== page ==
Targeting of 2E9IgA1 to the 16kDa Acr antigen may be an important determinant of its protective potential. Acr is prominently expressed by M. tuberculosis inside macrophages, under hypoxia-induced stress conditions (32), and is also associated with dormancy (33). While its expression is mostly confined to cytosol, it can be also found associated with cell wall (33). For the purpose of our study, it was important to demonstrate the availability of Acr antigen on the surface of mycobacteria, as a prerequisite for 2E9IgA1 mAb therapeutic activity. Indeed, we showed that 2E9IgA1 could bind efficiently and in a dose-dependent manner to BCG surface and that this could be inhibited with soluble Acr. Thus, this establishes the Acr antigen as a novel target for immunotherapy and is suggestive of possibly also other non-classical cell wall proteins that could be targeted by antibody treatments.

Evidence gathered from this and other studies points toward beneficial effects from antibody-based combined immunotherapies which could be exploited in conjunction with chemotherapy (9, 3438). Screening of the current and new antibiotics with monoclonal antibodies may represent an untapped opportunity in the setting of ever-increasing microbial drug resistance.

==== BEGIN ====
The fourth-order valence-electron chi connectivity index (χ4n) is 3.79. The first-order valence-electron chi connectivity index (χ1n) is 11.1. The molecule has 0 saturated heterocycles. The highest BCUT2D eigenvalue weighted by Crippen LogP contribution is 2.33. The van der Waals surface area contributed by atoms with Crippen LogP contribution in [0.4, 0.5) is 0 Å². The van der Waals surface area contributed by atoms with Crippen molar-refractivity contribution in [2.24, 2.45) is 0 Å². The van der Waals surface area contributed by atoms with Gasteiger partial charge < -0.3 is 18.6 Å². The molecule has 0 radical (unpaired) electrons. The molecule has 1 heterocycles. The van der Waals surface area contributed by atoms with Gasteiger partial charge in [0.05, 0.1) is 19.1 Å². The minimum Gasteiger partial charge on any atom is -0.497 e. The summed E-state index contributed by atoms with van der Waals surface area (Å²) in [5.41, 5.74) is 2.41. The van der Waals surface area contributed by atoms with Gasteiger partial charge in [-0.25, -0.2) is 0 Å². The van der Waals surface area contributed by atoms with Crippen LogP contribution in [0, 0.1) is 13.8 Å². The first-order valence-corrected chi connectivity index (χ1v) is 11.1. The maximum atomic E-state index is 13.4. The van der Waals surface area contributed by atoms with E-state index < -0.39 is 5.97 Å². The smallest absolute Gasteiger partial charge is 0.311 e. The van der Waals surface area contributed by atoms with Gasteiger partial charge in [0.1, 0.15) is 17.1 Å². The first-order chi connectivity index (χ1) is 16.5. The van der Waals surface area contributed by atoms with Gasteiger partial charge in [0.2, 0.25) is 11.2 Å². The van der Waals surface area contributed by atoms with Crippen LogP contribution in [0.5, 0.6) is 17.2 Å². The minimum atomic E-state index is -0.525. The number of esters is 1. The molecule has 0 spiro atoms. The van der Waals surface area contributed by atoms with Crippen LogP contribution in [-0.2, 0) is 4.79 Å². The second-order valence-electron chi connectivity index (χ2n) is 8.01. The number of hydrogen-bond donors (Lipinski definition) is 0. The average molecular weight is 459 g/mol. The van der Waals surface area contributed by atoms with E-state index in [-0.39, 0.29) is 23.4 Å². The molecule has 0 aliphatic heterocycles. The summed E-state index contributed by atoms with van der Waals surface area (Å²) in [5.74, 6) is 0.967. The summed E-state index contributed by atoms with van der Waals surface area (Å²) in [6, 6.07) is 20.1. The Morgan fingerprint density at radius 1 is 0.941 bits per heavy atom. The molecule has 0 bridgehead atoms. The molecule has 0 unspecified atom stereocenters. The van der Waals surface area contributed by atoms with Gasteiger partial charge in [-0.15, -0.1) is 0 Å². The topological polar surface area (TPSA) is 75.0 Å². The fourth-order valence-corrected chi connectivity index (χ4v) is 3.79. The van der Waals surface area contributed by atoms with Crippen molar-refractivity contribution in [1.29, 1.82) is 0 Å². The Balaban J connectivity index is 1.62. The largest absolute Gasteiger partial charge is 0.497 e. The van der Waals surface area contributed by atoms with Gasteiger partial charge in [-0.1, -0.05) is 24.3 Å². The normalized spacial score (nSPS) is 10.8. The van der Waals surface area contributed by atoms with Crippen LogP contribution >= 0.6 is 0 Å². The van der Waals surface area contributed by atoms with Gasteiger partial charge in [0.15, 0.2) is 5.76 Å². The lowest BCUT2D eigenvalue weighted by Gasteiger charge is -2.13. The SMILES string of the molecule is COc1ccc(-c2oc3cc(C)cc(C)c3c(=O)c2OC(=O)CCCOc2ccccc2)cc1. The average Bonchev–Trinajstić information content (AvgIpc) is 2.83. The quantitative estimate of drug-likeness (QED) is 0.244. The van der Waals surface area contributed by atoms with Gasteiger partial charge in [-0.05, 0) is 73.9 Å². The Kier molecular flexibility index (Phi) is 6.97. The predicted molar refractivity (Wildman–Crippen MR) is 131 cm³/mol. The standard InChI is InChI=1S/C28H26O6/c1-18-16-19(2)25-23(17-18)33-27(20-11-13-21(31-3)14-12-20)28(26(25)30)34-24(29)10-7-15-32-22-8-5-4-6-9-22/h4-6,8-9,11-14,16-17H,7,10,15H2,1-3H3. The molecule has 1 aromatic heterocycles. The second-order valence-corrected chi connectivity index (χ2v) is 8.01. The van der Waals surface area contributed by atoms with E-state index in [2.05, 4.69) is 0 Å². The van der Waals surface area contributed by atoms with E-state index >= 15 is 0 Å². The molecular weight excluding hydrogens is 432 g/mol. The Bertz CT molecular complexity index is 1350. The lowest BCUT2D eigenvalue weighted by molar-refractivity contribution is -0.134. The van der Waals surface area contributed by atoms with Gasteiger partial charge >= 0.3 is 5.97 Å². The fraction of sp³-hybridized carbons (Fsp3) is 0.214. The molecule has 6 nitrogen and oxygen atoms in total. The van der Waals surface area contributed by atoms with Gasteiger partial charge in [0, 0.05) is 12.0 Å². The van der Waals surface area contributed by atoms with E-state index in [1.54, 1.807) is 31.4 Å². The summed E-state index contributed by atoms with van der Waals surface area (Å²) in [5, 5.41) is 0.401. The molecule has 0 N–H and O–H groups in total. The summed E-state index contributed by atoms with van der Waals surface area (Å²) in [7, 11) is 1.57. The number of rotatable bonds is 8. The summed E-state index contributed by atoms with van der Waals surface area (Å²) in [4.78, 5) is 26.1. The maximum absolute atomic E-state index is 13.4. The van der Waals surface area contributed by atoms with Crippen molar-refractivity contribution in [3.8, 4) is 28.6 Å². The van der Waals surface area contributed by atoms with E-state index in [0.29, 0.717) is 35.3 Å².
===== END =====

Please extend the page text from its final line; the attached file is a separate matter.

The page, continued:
The field should now move toward the study of recombinant human antibodies, with a view to initiating clinical trials. With that in mind, we performed initial aerosolization studies with 2E9IgA1, to test the feasibility of this concept. Aerosolized, lung-targeted delivery would be the most appropriate mode of delivery of CIT as an adjunctive treatment of MDR-TB. Previous clinical studies have demonstrated feasibility of aerosolized delivery of IFN-γ; to MDR-TB patients (39, 40) but no such evidence exist for 2E9IgA1, or antibodies in general. We demonstrated that with the addition of 0.01% Tween-20 into the antibody sample, protein recovery, antigen binding activity and host Fc receptor binding activity can largely be recovered from the condensate. Tween-20 (and Tween-80, which showed similar results) is permissible for human application in low concentrations and is used in foods and medications as a dispersant or excipient (41, 42). These results demonstrated the feasibility of 2E9IgA1 aerosolized delivery and warrant further optimisation studies to minimise these losses even further.